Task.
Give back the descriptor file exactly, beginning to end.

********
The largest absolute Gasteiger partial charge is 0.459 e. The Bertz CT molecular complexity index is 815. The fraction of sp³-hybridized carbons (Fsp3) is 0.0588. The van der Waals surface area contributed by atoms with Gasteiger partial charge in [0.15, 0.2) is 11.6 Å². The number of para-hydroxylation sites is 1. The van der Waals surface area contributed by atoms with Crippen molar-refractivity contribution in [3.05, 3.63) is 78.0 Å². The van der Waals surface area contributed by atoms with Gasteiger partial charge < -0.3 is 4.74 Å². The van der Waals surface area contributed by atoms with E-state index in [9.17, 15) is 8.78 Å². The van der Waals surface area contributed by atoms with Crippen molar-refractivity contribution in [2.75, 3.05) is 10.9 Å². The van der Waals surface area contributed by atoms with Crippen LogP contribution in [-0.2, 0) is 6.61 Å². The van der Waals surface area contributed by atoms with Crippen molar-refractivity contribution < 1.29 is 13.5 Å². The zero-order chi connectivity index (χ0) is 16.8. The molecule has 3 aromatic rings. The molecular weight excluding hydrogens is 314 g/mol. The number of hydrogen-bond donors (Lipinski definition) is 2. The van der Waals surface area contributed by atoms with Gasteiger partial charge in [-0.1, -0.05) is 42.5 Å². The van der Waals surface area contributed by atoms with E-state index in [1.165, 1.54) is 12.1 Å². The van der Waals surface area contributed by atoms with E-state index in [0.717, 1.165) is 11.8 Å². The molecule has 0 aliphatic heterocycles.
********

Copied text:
The largest absolute Gasteiger partial charge is 0.459 e. The Bertz CT molecular complexity index is 815. The fraction of sp³-hybridized carbons (Fsp3) is 0.0588. The van der Waals surface area contributed by atoms with Gasteiger partial charge in [0.15, 0.2) is 11.6 Å². The number of para-hydroxylation sites is 1. The van der Waals surface area contributed by atoms with Crippen molar-refractivity contribution in [3.05, 3.63) is 78.0 Å². The van der Waals surface area contributed by atoms with Gasteiger partial charge < -0.3 is 4.74 Å². The van der Waals surface area contributed by atoms with E-state index in [9.17, 15) is 8.78 Å². The van der Waals surface area contributed by atoms with Crippen molar-refractivity contribution in [2.75, 3.05) is 10.9 Å². The van der Waals surface area contributed by atoms with Crippen LogP contribution in [-0.2, 0) is 6.61 Å². The van der Waals surface area contributed by atoms with Crippen molar-refractivity contribution < 1.29 is 13.5 Å². The zero-order chi connectivity index (χ0) is 16.8. The molecule has 3 aromatic rings. The molecular weight excluding hydrogens is 314 g/mol. The number of hydrogen-bond donors (Lipinski definition) is 2. The van der Waals surface area contributed by atoms with Gasteiger partial charge in [-0.1, -0.05) is 42.5 Å². The van der Waals surface area contributed by atoms with E-state index in [1.165, 1.54) is 12.1 Å². The van der Waals surface area contributed by atoms with E-state index in [0.717, 1.165) is 11.8 Å². The molecule has 0 aliphatic heterocycles.